The National Hurricane Center is monitoring a disturbance in the Atlantic with a 60 percent chance of developing into a tropical depression or tropical storm in the next two days and a 70 percent chance in the next five.
Now located roughly 150 miles northeast of the Turks and Caicos Islands, the disturbance, referred to by the NHC as 99L, has organized since yesterday, becoming better defined and producing more rain.
This system will begin to turn more to the north on Sunday east of the U.S. That is because it will be sandwiched between the western periphery of high pressure in the central Atlantic and an incoming cold front across the eastern U.S.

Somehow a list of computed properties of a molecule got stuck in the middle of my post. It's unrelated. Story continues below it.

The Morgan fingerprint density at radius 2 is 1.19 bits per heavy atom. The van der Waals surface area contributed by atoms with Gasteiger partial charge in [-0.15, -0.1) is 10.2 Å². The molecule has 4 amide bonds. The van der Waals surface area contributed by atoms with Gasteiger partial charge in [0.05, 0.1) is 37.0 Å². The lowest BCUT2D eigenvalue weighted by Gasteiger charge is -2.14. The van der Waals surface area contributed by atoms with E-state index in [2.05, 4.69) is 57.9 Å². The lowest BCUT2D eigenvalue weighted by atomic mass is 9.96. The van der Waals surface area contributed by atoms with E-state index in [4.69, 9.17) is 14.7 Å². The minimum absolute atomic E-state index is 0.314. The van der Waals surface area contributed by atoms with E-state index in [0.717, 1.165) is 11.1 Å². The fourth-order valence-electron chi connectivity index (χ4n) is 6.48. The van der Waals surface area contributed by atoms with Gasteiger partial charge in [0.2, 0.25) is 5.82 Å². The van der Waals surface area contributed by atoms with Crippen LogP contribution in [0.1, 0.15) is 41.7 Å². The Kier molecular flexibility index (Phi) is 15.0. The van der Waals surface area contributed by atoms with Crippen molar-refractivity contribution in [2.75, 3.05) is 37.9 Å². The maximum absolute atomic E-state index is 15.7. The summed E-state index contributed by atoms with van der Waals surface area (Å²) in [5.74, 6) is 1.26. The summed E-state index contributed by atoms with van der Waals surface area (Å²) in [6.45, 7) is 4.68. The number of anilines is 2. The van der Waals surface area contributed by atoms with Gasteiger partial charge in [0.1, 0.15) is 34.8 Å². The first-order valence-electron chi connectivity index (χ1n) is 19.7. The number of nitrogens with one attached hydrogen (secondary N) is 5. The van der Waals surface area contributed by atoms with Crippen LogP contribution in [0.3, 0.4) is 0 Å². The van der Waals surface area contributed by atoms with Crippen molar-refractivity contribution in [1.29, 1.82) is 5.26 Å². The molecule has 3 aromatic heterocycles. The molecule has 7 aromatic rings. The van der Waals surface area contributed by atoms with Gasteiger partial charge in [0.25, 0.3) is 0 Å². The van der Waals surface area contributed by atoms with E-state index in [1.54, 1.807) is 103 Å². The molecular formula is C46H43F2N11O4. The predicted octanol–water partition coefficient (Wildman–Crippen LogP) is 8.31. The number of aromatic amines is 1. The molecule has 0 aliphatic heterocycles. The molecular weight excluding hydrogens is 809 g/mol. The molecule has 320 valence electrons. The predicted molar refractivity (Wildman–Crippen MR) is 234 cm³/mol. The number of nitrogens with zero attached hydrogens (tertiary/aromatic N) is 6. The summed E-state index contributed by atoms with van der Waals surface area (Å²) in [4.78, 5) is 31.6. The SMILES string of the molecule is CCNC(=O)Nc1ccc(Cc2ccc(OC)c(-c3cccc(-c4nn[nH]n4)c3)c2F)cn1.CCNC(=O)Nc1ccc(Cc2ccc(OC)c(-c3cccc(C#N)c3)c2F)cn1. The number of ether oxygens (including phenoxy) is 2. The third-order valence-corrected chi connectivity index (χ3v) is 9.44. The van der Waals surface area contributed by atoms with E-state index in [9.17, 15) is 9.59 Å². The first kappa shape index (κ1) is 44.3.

Somewhat favorable conditions should allow the system to strengthen as it moves northward.
In an advisory issued at 10 p.m. Saturday, the hurricane center said the tropical depression is heading northwest around 13 miles per hour, blowing maximum sustained winds near 35 miles per hour with higher gusts.
But where will it go?
Forecast models put the storm on a northwest path toward the US but then curve it away from the USA without reaching the coast. The hurricane center's forecast does the same.
Even if the storm attempts to graze the Outer Banks of North Carolina with rain later on Monday, it is expected to get swept off to the northeast and absorbed by a non-tropical system on Tuesday.
The next name on the list is Gert.
The Atlantic has had six named storms, including one hurricane (Franklin), so far this year.